WASHINGTON — Midway through their first year in power, President Barack Obama and Democrats in Congress can point to early signs the nation is beginning to shake off its worst recession in seven decades.
Yet there are glaring holes in their to-do list. The biggest and most difficult priorities had not been accomplished as Obama reached the six-month mark, ending the normal honeymoon period most new presidents enjoy.
While Obama and fellow Democrats did enact the $787 billion economic stimulus, much remains undone:
Health care. An expansion of coverage for most of the estimated 48 million people without it has failed to pass either the House or Senate despite a now-expired Obama deadline.
Global warming. His initiative squeaked through the House, opening major rifts in the party. It arrived in the Senate as a dead letter.
Financial overhaul. Now on the back burner are a rewrite of lending and investing laws and a restructuring of government regulations. The goal is to prevent a repeat of last year's financial and credit market collapses.
Obama and the Democrats did push through a massive package of tax cuts, benefit increases and job-producing public works projects to help alleviate the recession. They expanded health coverage to millions more children, clamped down on cigarette producers and placed the first Hispanic on the Supreme Court.
They bought some good will by offering as much as $3 billion in government rebates of $3,500 and $4,500 for people to trade in old gas guzzlers for new cars or trucks that get better mileage.
Democrats are confident their health care overhaul will pass by year's end. But it has lost the aura of inevitability that surrounded it in the spring. It passed one House committee only after moderate "Blue Dog" Democrats prevailed upon House Speaker Nancy Pelosi, D-Calif., to postpone a full House vote until the fall.
Many of them felt stung by their politically scorching votes to tackle global warming by raising people's electric bills, despite mounting evidence the Senate probably won't vote on it this year.
The House Appropriations Committee chairman, Rep. David Obey, D-Wis., acknowledged recently the early vote on global warming made it more difficult to keep pace on health care.
Polls show voters are losing faith in Obama's $787 billion economic recovery bill and increasingly worried about the government's mushrooming debt.
The president's overall approval rating is solid, in the mid-50s in most polls, including a 55 percent rating in an AP-Gfk poll conducted July 16-20. But it has slipped from the levels that for a time kept Republicans from criticizing Obama directly. Now the gloves are off, and the tone in Washington is as partisan as ever.
Pollster Andrew Kohut of the Pew Research Center for the People and the Press says despite that slip, the ground hasn't fallen out from under him.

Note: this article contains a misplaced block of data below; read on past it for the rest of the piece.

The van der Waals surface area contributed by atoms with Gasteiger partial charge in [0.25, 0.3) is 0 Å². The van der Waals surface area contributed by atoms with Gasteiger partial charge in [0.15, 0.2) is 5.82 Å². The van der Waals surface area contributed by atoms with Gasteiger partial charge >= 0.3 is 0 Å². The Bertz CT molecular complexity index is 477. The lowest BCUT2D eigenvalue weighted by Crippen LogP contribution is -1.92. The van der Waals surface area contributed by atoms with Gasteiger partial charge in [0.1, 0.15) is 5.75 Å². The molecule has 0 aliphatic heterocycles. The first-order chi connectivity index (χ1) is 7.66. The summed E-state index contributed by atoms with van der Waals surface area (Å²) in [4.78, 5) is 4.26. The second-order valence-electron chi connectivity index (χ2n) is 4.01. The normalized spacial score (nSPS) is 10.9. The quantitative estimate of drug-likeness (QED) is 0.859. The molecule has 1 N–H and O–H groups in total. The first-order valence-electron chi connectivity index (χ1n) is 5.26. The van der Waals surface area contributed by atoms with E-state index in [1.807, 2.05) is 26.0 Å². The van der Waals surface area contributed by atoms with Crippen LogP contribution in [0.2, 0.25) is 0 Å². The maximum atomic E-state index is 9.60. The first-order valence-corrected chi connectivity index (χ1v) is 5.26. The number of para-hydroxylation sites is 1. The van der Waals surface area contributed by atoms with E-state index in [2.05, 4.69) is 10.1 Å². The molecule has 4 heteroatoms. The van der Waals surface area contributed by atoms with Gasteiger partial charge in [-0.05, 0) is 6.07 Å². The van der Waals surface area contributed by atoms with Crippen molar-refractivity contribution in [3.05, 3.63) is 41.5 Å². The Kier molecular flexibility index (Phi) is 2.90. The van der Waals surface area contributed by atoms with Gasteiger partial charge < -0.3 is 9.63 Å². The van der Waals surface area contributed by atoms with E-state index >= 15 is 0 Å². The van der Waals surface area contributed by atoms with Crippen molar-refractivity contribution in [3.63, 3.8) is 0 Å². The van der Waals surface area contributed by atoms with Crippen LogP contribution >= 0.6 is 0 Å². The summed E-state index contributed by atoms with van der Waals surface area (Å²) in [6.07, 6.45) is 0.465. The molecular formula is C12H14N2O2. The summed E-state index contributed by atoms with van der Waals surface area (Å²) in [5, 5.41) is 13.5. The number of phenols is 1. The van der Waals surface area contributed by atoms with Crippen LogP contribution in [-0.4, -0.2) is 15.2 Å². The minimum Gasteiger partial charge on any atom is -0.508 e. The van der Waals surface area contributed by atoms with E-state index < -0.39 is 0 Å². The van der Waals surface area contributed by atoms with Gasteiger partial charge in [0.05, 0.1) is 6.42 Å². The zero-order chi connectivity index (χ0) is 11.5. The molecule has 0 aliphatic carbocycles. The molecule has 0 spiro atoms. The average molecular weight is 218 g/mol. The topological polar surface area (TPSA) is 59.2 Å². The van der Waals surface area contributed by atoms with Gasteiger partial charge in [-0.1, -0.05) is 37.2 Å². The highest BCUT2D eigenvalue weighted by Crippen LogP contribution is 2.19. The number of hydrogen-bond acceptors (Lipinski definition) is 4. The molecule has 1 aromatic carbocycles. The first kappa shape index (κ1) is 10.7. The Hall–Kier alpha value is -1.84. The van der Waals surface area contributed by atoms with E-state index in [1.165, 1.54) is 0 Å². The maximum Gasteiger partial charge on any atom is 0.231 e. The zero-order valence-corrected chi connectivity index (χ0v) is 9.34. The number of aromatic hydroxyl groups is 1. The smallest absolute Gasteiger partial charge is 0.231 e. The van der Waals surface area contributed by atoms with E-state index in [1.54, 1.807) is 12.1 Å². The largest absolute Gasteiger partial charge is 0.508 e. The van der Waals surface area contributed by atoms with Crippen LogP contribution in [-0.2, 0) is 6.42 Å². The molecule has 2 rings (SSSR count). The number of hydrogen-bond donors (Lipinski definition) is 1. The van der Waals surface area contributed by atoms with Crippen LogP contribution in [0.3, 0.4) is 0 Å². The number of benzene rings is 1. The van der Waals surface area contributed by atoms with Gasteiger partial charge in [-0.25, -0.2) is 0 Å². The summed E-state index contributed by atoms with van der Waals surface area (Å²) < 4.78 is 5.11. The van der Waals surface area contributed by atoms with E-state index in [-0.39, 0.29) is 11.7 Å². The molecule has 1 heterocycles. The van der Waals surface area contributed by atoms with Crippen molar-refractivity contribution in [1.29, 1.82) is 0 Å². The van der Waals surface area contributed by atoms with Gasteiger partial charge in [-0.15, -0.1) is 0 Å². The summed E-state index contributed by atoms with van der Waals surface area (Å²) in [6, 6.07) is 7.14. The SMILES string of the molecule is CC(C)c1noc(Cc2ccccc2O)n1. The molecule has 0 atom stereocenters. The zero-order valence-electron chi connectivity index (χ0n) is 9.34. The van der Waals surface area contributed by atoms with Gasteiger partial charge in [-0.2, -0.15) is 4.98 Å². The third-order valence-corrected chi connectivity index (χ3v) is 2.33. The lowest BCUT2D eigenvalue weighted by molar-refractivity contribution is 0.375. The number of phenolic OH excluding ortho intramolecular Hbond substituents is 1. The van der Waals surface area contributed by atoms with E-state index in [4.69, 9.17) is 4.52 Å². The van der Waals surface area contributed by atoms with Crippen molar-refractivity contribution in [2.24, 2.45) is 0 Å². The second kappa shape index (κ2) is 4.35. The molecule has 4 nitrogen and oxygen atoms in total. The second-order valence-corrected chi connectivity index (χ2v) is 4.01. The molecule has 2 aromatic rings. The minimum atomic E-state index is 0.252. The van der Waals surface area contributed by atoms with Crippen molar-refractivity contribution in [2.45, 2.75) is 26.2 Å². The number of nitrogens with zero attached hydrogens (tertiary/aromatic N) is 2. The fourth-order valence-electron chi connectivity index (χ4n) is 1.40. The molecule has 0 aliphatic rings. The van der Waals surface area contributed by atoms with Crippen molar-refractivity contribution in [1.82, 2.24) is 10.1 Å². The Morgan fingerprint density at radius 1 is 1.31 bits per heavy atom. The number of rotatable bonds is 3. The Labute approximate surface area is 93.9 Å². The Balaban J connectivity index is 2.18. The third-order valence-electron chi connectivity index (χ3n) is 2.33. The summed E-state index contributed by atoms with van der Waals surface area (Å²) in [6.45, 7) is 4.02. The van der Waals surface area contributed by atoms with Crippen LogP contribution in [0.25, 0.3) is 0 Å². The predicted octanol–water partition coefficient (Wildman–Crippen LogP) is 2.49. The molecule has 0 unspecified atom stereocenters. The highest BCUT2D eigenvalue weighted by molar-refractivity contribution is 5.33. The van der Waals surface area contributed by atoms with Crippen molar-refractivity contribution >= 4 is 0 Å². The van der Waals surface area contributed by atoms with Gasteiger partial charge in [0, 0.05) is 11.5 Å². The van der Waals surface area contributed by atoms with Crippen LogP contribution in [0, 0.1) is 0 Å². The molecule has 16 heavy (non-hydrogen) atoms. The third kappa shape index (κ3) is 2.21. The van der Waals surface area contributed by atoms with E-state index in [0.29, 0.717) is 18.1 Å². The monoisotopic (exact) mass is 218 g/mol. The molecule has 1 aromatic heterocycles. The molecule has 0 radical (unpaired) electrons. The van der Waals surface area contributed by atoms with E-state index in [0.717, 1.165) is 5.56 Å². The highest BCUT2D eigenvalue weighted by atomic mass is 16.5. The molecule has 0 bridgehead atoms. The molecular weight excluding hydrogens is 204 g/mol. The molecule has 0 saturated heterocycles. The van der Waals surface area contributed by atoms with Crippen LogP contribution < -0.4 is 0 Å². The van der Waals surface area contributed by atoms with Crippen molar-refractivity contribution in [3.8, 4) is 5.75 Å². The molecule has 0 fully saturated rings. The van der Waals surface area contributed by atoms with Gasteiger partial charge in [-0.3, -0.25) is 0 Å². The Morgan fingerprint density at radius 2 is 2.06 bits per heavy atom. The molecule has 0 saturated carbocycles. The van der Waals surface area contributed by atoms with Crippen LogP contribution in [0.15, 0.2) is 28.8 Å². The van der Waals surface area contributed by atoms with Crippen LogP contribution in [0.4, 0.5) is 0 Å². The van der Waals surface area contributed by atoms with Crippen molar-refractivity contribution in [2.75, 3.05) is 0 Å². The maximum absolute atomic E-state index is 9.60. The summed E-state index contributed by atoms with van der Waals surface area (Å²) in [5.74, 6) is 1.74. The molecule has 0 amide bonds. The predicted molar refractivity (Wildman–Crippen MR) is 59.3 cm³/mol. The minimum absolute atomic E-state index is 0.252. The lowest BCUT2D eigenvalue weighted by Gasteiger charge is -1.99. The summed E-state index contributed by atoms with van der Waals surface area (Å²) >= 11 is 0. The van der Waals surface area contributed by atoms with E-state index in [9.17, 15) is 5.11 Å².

"Most importantly, the more general questions about confidence in him show no erosion," Kohut said. "People still think that he's going to fix the economy."
A president's signature accomplishment typically occurs in his first year in office, before the August congressional recess. It was tax cuts for President Ronald Reagan and deficit reduction for President George W. Bush, though health care proved elusive for President Bill Clinton.
Obama's top accomplishment clearly is the $787 billion measure blending federal spending and tax cuts to try to revive the economy. It was initially popular in public surveys, but 58 percent of those polled in the mid-July AP-Gfk poll said they were not confident it is helping the economy. Only 9 percent said were very confident that it is.
"We're pointed in the right direction," Obama said Friday as new unemployment figures showed a slight dip in the jobless rate, even as the economy shed 247,000 jobs in July. "We're losing jobs at less than half the rate we were when I took office."
Lawmakers will return in September for a 3 1/2-month sprint. To do: a health care bill that Obama and Democrats can claim victory on; the dozen appropriations bills that so far feature double-digit spending increases for 2010; and legislation to bolster regulation of the financial system.
The Senate, or at least some of its committees, may take a stab at global warming.
Still looming are annual budget deficits projected to stay above $600 billion in the coming decade. The eye-popping $1.8 trillion or more deficit expected for the current year is weighing down Obama's agenda — and also his standing with voters, especially with independents.
If and when he does tackle the deficit, he'll be hard-pressed to keep his promise not to raise taxes on couples making less than $250,000.
Even as Obama's popularity slips slightly and approval ratings for Democrats in Congress remain low, the GOP numbers are even worse. Chances of a political tsunami like that when Republicans swept Democrats from control of Congress in 1994 seem unlikely.
Andrew Taylor covers Congress and budget policies for The Associated Press.